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Other signs of strength in the economy are sending interest rates higher. Yesterday, the yield on the 10-year Treasury note briefly rose above the psychologically important level of 3 percent.

NPR's Jim Zarroli has that story.

Target is trying to get back in its customers' good graces after a massive data breach affecting some 40 million credit and debit account holders. The giant retail chain offered its customers a 10 percent discount over the weekend as an act of atonement, but business was said to be down anyway.

The breach affected customers who used their credit and debit cards at one of Target's 1,750 stores during a three-week period after Thanksgiving.

Ireland was one of the countries hardest hit by Europe's debt crisis. On Sunday, it passed a big milestone when the nation became the first country to formally exit the bailout program funded by the International Monetary Fund and the European Union.

After three years of the bailout program, it isn't hard to find signs of improvement in Ireland and of an economy coming back from the dead.

"Don't get me wrong, it's been bad in a lot of ways, but there's a silver lining in every cloud," says Conor Mulhall, a 41-year-old father of three.

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Saturday is the day the Obama administration promised it would have HealthCare.gov working smoothly for the majority of people who need to sign up for health insurance.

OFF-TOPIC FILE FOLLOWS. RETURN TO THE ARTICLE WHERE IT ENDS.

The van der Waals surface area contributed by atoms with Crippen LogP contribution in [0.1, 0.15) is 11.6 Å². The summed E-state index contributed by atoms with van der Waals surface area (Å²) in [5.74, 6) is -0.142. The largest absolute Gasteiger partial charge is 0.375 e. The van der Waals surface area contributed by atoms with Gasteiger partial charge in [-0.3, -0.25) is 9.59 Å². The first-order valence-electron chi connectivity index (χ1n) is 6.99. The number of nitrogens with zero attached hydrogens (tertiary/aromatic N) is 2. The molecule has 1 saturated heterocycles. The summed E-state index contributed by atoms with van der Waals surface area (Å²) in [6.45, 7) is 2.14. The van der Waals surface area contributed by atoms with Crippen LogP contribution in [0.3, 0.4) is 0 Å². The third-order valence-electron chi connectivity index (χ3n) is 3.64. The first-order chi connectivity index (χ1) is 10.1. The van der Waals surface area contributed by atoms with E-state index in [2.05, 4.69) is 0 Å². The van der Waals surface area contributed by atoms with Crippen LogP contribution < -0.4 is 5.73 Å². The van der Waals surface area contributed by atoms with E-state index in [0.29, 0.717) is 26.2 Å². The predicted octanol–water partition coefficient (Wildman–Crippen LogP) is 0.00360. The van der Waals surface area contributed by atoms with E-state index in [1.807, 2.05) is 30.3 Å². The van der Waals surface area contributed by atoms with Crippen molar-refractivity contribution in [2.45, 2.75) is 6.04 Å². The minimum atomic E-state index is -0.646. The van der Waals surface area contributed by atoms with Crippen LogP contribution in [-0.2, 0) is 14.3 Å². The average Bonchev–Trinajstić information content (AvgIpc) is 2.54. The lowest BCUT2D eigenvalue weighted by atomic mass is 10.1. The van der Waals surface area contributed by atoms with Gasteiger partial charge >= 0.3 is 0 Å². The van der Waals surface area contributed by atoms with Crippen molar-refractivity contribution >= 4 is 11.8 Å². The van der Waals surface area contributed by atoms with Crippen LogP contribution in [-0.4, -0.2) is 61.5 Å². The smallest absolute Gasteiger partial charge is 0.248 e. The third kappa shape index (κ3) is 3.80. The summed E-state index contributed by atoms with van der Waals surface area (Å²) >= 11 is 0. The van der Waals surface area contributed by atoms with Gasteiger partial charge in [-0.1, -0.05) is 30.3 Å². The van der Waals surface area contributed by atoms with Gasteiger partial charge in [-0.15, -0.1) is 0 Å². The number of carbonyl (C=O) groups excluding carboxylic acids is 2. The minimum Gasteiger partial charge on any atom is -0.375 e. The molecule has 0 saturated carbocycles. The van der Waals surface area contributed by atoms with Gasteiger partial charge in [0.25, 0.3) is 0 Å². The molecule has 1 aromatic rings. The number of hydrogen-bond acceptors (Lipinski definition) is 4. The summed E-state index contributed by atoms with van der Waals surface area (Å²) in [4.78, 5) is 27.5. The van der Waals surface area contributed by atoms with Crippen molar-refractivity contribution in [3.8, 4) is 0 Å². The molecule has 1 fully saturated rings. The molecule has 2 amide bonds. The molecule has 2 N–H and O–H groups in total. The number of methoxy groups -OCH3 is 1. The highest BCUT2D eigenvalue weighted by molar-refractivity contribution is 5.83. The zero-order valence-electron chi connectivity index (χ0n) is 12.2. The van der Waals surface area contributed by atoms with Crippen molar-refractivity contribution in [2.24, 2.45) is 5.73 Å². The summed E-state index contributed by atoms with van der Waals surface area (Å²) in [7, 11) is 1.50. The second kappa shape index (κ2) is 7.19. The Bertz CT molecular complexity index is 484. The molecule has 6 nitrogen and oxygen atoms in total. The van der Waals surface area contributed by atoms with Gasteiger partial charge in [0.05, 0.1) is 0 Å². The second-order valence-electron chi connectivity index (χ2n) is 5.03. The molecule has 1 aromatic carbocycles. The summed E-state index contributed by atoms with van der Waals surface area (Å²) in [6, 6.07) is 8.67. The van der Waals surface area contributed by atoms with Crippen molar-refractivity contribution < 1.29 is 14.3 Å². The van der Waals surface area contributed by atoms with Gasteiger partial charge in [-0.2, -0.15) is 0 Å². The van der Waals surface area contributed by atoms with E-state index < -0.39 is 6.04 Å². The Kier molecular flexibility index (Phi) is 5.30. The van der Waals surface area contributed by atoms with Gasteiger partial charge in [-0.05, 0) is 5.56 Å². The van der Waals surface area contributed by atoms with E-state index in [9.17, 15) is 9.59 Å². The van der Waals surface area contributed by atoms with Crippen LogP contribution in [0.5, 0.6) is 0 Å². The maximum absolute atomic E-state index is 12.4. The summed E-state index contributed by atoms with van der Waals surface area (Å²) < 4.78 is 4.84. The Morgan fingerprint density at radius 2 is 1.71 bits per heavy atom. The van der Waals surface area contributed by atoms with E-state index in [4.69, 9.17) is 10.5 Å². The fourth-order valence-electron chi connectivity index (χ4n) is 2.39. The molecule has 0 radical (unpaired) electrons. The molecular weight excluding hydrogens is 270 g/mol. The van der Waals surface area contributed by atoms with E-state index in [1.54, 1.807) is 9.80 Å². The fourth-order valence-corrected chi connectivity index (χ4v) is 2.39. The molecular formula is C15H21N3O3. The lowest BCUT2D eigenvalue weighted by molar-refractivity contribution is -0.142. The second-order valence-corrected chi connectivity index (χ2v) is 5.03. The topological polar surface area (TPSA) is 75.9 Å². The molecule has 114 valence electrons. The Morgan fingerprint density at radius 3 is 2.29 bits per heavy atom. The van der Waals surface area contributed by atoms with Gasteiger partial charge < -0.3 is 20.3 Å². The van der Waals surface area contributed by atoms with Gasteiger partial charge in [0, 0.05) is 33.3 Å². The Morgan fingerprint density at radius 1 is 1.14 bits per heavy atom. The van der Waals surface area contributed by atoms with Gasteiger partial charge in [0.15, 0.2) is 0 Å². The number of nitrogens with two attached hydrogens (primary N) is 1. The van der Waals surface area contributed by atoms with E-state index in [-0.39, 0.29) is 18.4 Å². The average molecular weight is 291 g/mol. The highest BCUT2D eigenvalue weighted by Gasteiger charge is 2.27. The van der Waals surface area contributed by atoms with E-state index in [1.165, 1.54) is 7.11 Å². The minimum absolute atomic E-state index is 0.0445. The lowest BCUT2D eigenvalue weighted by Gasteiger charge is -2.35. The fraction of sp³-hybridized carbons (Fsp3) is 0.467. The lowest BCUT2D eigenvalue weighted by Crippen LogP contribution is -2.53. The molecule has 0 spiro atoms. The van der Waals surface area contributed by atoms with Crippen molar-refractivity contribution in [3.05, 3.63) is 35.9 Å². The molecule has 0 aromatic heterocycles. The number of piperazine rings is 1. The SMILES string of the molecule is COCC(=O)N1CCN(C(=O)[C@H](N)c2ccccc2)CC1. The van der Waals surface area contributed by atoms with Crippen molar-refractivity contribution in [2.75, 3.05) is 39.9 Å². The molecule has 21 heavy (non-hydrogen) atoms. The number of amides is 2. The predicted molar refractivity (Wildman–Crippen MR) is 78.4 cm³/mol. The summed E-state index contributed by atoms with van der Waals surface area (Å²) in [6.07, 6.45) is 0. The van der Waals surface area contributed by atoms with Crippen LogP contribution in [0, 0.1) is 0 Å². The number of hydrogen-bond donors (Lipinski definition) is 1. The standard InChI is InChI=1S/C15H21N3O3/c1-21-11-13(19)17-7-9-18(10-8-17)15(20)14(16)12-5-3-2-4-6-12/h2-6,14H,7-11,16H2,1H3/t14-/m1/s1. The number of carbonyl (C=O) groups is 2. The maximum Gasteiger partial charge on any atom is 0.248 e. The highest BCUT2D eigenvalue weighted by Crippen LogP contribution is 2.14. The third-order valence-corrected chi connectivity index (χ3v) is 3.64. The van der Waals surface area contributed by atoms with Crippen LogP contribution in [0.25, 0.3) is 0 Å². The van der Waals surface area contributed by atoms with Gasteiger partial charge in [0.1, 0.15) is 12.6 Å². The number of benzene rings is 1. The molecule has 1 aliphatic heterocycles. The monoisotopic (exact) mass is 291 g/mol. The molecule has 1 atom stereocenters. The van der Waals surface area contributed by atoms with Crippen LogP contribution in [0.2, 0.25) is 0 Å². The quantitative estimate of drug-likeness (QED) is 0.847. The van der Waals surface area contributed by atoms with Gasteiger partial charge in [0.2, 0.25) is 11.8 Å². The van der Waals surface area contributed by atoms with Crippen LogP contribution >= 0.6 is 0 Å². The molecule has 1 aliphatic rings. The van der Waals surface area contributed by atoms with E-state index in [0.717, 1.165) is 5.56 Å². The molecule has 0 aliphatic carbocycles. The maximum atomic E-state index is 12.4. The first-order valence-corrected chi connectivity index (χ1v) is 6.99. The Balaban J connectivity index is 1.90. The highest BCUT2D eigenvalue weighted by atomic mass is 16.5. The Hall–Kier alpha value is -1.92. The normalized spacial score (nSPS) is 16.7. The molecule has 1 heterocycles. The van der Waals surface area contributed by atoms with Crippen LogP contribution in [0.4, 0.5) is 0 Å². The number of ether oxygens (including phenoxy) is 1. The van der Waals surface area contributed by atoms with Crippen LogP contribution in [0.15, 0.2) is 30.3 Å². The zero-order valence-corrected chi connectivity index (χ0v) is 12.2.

As the Obama administration scrambles to fix the glitch-plagued site, experts are beginning to worry about another problem that may further impair the rollout of the Affordable Care Act.

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NPR's business news begins with liking the way they look.

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State and federal regulators have hailed Tuesday's $13 billion settlement with JPMorgan Chase & Co. over faulty mortgage assets it sold in the years leading up to the financial crisis as a big victory for the judicial system.

But like other big settlements to emerge from the financial crisis, the deal leaves unclear just what the bank did wrong.

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New Jersey Governor Chris Christie is celebrating an impressive reelection victory but he also suffered a defeat. Voters handily approved a measure to raise the state's minimum wage. That's a measure Christie had opposed.

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And let's talk next about Jeff Sprecher, the CEO of Intercontinental Exchange. He's offered some sharp criticism about stock trading. And people are listening because Sprecher's company is about to buy the New York Stock Exchange.

NPR's Jim Zarroli reports.

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Oh gosh. One of the stories you're not sure if it came from The Onion or not.

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Might want to make note of this date: October 17th, the day the Treasury Department says it will begin running out of money to pay its bills unless Congress extends the federal debt limit in some way.